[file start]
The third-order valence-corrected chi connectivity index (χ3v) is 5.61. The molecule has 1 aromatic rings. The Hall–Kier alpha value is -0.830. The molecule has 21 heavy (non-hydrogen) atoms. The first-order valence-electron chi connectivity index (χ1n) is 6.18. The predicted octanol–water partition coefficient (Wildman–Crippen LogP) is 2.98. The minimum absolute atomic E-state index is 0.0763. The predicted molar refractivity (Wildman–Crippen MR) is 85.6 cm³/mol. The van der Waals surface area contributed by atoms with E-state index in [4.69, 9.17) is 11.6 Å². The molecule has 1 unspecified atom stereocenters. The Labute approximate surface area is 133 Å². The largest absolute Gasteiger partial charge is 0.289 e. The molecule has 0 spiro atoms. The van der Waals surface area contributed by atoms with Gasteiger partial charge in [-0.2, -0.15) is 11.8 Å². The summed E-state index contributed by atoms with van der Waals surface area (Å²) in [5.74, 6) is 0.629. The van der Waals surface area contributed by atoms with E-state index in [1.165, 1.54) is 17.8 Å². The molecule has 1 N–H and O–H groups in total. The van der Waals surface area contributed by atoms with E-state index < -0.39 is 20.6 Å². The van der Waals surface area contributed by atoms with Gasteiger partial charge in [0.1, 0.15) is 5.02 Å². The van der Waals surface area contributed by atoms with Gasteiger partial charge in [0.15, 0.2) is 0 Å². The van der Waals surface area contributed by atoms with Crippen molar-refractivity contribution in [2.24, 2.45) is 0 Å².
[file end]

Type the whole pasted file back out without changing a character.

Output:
The third-order valence-corrected chi connectivity index (χ3v) is 5.61. The molecule has 1 aromatic rings. The Hall–Kier alpha value is -0.830. The molecule has 21 heavy (non-hydrogen) atoms. The first-order valence-electron chi connectivity index (χ1n) is 6.18. The predicted octanol–water partition coefficient (Wildman–Crippen LogP) is 2.98. The minimum absolute atomic E-state index is 0.0763. The predicted molar refractivity (Wildman–Crippen MR) is 85.6 cm³/mol. The van der Waals surface area contributed by atoms with E-state index in [4.69, 9.17) is 11.6 Å². The molecule has 1 unspecified atom stereocenters. The Labute approximate surface area is 133 Å². The largest absolute Gasteiger partial charge is 0.289 e. The molecule has 0 spiro atoms. The van der Waals surface area contributed by atoms with Gasteiger partial charge in [-0.2, -0.15) is 11.8 Å². The summed E-state index contributed by atoms with van der Waals surface area (Å²) in [5.74, 6) is 0.629. The van der Waals surface area contributed by atoms with E-state index in [1.165, 1.54) is 17.8 Å². The molecule has 1 N–H and O–H groups in total. The van der Waals surface area contributed by atoms with E-state index < -0.39 is 20.6 Å². The van der Waals surface area contributed by atoms with Gasteiger partial charge in [0.1, 0.15) is 5.02 Å². The van der Waals surface area contributed by atoms with Gasteiger partial charge in [0.15, 0.2) is 0 Å². The van der Waals surface area contributed by atoms with Crippen molar-refractivity contribution in [2.24, 2.45) is 0 Å².